The debt management company DebtGoal.com makes its money when you sign up to fix the stupid things you do with yours. Still, in the spirit of the holidays, the company doles out eight tips to prevent you from becoming a customer. They include, well, all the stuff you've read before:

  1. Make a plan.
  2. Know what your people want. 
  3. Avoid credit.
  4. Use layaway.
  5. Track as you go.
  6. Avoid store credit cards.
  7. Don't forget the hidden holiday costs.
  8. Negotiate your rate.
  9. Actually, do the opposite of all that stuff we just said, and then contact us. (Just joking ... this isn't one of their tips. But I bet it crossed someone's mind when composing this press release.)

What you're getting for the holidays, according to American Express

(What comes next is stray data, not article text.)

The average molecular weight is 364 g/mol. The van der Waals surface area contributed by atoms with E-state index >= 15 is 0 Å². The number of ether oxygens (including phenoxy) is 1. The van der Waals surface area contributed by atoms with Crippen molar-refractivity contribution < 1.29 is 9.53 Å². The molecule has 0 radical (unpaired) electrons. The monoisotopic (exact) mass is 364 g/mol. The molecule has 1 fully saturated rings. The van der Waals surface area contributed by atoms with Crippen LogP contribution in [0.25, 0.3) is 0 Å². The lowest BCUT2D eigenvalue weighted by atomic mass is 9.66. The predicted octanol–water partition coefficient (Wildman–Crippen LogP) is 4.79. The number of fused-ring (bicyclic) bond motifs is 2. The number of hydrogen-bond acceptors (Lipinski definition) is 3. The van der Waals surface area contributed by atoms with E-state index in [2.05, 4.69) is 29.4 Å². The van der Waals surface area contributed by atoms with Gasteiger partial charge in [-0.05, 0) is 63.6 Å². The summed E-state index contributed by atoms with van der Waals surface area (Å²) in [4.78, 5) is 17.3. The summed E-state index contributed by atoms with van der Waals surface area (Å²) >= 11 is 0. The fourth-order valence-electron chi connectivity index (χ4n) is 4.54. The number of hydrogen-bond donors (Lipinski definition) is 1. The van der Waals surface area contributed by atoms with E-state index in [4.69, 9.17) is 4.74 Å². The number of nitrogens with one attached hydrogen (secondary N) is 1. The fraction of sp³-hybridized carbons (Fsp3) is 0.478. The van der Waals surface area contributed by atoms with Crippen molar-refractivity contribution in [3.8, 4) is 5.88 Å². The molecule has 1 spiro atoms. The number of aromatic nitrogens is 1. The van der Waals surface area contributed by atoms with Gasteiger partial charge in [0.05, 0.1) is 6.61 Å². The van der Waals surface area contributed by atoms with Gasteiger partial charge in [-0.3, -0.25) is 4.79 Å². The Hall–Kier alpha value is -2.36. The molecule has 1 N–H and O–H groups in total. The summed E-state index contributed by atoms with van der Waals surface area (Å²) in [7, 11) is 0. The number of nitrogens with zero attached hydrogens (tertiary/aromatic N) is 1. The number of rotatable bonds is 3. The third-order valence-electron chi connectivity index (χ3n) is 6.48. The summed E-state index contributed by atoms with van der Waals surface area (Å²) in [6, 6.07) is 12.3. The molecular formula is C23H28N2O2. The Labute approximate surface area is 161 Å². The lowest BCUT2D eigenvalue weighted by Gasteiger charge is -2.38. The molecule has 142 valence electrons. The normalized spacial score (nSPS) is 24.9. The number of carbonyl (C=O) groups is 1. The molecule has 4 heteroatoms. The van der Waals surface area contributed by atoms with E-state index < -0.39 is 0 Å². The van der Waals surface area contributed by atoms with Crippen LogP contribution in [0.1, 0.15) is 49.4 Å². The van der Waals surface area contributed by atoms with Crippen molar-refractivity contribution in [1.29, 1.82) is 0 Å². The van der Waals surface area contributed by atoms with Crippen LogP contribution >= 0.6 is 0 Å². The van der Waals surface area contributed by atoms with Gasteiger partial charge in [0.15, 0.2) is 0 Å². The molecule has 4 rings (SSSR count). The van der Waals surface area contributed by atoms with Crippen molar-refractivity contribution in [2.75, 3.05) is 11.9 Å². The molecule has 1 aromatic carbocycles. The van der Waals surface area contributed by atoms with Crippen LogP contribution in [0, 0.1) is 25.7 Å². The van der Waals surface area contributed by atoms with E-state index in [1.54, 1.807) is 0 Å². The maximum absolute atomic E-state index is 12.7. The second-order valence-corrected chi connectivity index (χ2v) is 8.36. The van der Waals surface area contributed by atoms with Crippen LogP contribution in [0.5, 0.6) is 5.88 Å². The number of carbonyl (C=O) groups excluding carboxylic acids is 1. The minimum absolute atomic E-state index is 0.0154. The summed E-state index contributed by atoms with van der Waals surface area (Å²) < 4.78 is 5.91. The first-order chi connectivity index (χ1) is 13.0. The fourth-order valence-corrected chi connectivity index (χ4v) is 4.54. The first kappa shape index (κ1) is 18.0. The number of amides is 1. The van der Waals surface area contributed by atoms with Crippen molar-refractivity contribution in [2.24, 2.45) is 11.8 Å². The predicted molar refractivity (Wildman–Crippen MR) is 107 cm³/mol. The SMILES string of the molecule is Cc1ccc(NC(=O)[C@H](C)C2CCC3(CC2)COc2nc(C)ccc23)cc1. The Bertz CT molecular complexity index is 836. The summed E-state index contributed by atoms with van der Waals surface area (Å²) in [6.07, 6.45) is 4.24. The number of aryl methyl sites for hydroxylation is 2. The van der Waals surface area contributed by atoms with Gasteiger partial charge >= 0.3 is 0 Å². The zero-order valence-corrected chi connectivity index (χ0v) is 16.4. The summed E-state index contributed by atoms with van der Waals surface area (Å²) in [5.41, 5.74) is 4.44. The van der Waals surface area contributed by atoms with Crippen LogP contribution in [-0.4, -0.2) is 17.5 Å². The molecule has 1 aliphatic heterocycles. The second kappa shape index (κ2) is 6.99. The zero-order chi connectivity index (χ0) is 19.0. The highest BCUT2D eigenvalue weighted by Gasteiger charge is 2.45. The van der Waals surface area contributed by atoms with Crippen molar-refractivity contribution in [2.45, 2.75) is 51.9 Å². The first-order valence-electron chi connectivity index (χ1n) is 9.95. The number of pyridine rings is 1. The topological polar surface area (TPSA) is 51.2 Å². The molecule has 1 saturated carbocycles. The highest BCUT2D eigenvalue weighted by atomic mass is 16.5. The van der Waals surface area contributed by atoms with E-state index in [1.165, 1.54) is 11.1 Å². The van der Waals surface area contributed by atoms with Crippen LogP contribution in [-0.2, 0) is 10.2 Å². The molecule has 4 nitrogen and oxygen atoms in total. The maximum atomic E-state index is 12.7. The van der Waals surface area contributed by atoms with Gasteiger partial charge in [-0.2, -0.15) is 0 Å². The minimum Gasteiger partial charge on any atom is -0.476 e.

It's hard to know the appropriate amount to spend on a gift -- until you know what a research sample of 2,001 adults from "the general U.S. population, as well as two subgroups -- the affluent and young professionals" says they're going to spend. You're in luck: The latest American Express (NYSE: AXP) Spending & Saving Tracker survey happened to ask 2,001 random adults just that!

Answer: "The average American will spend $710 on holiday gifts this year with that figure nearly doubling to $1,384 among those who earn $100,000 or more per year."

Spoiler alert! Avert your eyes if you want to be completely surprised on Christmas morning. (Unless you're not expecting a gift from any of the 2,001 survey participants.) The people who answered the phone when the Amex survey folks called said that the most popular gift-list items were: